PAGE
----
Then at the end, you just need to select from that temp table the Item Sku and the SUM of the Item Quantities, bring that back as a distinct list and you are good to go... sort of.

    The problem that comes in is you have no indicator of which parts are "make" and which parts are "buy".  What I mean is lets say your inventory was empty and you wanted to produce 1 bike.  The final result would say to make 1 bike you need to buy 1 bike, 2 wheels, 1 frame, 96 spokes, 2 tyre, etc.  We know ourselves that a "bike" is a make part, so we could exclude that pretty easily by putting a where clause on the final result set with something like "WHERE LEN(ITEM_SKU) > 2", but that feels messy and unreliable.  What if in the future a bike can be a make OR buy part?  So you can make them in house if the demand is low, or you can buy them from a supplier when the demand gets high for example.

    And you run into the problem is a Wheel being a "make" or a "buy" part?  If it is a buy part, then there is no problem.  If it is a make part, then you probably want it excluded from your purchase list.

  • Thank you Brian. This is a great answer

    I was hoping I didn't have to use a cursor... but had to for now.  I will move the logic over the application rather on the the DB.

  • Please see the folllowing 2 articles... there's no need for such things to be slow.

    https://www.sqlservercentral.com/articles/hierarchies-on-steroids-1-convert-an-adjacency-list-to-nested-sets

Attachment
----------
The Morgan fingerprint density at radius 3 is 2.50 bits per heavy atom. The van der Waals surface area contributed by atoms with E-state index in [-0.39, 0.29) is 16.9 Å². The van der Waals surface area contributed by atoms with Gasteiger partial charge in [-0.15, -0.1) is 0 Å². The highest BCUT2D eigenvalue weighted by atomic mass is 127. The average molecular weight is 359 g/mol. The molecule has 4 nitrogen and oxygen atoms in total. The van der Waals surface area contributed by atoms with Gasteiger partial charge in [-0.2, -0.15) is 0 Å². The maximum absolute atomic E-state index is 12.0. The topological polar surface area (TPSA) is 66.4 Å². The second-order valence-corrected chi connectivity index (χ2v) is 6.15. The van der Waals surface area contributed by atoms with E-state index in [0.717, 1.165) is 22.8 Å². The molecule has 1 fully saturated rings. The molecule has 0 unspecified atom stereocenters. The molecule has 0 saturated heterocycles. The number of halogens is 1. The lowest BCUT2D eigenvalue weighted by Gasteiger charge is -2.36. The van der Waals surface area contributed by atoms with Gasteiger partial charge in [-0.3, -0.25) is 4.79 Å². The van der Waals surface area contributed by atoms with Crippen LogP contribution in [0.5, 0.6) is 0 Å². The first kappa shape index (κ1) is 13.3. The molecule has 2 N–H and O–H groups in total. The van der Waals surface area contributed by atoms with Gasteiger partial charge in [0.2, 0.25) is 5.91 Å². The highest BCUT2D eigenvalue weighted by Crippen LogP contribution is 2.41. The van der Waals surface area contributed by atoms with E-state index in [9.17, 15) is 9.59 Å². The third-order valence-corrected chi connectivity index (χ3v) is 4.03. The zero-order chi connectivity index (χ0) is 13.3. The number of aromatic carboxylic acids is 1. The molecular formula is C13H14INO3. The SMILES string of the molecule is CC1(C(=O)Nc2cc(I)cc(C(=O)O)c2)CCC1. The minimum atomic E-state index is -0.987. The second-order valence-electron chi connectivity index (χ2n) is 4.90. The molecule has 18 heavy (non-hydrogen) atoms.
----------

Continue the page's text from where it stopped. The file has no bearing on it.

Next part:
https://www.sqlservercentral.com/articles/hierarchies-on-steroids-2-a-replacement-for-nested-sets-calculations-1

    If you keep the "Adjacency List" going, you'll be able to easily maintain things and, in the latest tests on a modern piece of equipment, both methods take only 19 seconds to rebuild a million node hierarchy.

    --Jeff Moden


    RBAR is pronounced "ree-bar" and is a "Modenism" for Row-By-Agonizing-Row.
    First step towards the paradigm shift of writing Set Based code:
    ________Stop thinking about what you want to do to a ROW... think, instead, of what you want to do to a COLUMN.
    "Change is inevitable... change for the better is not".
    "Dear Lord... I'm a DBA so please give me patience because, if you give me strength, I'm going to need bail money too!"

    Helpful Links:
    How to post code problems
    How to Post Performance Problems
    Create a Tally Function (fnTally)

  • I strongly recommend that you give up the adjacency list model for an inventory. Use the nested set model instead. You can Google it, or read chapters in my book on Trees & Hierarchies and SQL. Your mindset is still locked into pointer chains and not yet into sets.